End of life planning isn’t easy to talk about. But death is one thing that happens to everyone.

And end of life planning isn’t just for seniors. Once a person becomes 18, it is important to have certain documents in place in case of an emergency. These documents and the open communication about end of life and emergency action plans is one of the greatest gifts you can give to your loved ones.

By being clear about your wishes, and having those wishes documented, you can reduce tensions that may already be high as emotions run high during this particularly stressful time of life. If you aren’t sure what I mean, or don’t think that could happen in your family, I want to remind you of the Terri Schiavo case which ended in 2005. She was only 41 years old. We have also heard of tragic stories of college aged students, moms and dads and others who have lost their life or became unable to make decisions for themselves. It is never too early to plan.

Durable Power of Attorney and Health Care Proxy

“Holly Deni’s 99-year-old aunt was hospitalized after she was found unconscious in her Manhattan apartment. Deni’s aunt, who had no children, had a will but had never given anyone power of attorney for her finances or health care. As a result, Deni couldn’t manage her aunt’s bills, retrieve personal items from her apartment or move her to a long-term-care facility near Deni’s home in New Jersey. It took Deni six months to become her aunt’s legal guardian, at a cost of $15,000.” SOURCE: Kiplinger: You will need legal authority to take charge of Mom or Dad’s affairs.

A durable power of attorney is there to allow your loved ones to take care of things when you are not able to. The Health Care Proxy allows them to make decisions about how and what health care treatments you want to receive. The Power of Attorney for Financial and Health Care matters can be the same or different people. Understand that health care costs money and there must be a balance in how those two work together. Speaking to a lawyer will help to clarify the ramifications of your choices as well as involve another person in the understanding of your wishes. With the Health Care Proxy should also be a Release of Information so doctors are able to talk to your Proxy without breaking any HIPAA laws.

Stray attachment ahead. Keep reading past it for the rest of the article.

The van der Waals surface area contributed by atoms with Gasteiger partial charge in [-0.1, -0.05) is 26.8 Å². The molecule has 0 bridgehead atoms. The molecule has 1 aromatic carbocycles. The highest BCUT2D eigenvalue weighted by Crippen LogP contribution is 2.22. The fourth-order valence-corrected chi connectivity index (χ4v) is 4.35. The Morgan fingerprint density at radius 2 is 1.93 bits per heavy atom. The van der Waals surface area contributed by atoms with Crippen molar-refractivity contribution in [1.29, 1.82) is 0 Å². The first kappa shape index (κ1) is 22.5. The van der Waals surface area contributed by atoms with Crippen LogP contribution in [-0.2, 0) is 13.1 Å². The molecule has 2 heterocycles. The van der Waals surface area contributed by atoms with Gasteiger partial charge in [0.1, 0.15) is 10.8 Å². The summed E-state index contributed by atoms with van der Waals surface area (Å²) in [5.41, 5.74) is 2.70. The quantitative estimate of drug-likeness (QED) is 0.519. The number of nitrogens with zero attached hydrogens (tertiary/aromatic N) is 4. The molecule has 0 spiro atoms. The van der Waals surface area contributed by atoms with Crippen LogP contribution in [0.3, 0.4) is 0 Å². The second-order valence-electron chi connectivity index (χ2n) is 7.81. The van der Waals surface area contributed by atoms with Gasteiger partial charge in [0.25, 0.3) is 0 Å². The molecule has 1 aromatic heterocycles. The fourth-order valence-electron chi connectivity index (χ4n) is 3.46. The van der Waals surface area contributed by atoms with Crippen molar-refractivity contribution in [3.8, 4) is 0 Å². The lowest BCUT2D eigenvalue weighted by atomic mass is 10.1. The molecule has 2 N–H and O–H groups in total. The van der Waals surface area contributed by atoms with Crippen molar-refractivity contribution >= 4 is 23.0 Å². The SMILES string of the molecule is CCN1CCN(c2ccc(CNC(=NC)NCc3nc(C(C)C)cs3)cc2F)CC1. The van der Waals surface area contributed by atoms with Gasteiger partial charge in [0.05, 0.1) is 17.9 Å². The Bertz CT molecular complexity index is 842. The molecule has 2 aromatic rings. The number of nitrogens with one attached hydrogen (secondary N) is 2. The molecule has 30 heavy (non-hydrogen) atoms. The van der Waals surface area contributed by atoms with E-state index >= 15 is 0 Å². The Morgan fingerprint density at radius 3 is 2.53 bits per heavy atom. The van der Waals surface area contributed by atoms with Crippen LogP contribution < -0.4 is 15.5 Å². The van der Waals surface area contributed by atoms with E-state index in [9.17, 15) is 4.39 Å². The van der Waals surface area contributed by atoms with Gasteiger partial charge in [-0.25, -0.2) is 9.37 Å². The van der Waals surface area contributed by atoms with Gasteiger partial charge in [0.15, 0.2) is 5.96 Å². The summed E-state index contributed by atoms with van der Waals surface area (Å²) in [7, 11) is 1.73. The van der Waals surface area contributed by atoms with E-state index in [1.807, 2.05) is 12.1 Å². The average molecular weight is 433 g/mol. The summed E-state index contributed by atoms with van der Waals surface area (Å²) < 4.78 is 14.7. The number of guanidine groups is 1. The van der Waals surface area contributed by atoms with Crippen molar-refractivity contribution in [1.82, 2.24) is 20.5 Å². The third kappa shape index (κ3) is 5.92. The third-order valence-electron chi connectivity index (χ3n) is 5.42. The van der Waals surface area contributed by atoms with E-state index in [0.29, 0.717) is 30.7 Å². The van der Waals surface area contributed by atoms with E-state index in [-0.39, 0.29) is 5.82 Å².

Living Will

A living will simply states the treatments you want or don’t want, including Do Not Resuscitate Orders. It is not the same as a Health Care Proxy in that is doesn’t actively make decisions, but rather communicates in writing what your wishes are for people to see. It should include your decisions about permanent terminal disease, artificial respiration, feeding tubes, pain relief and more. It should include any religious or closely held beliefs that pertain to end of life issues.

A will

Your will is designed for fulfilling your wishes for the handling of your assets after your passing. It should include information about insurance you have including life, health, disability, etc that may pay out sums of money or other benefits. Any pre-planning documentation can be addressed here as well as bank account information, including loans, safe deposit boxes and credit cards. Investments or savings, tax forms and other important information should also be mentioned so all areas involving financial matters can be resolved as easily as possible. Your Will should also include an action plan for care of any minor children, grandchildren or other beneficiaries of your estate.

Heflebower Funeral and Cremation services believes in being an advocate for families who have suffered the loss of a loved one. One of the ways we come along side to support them is by offering education and services that truly honor the deceased. If you have questions about end of life planning or funeral pre-planning, please contact us.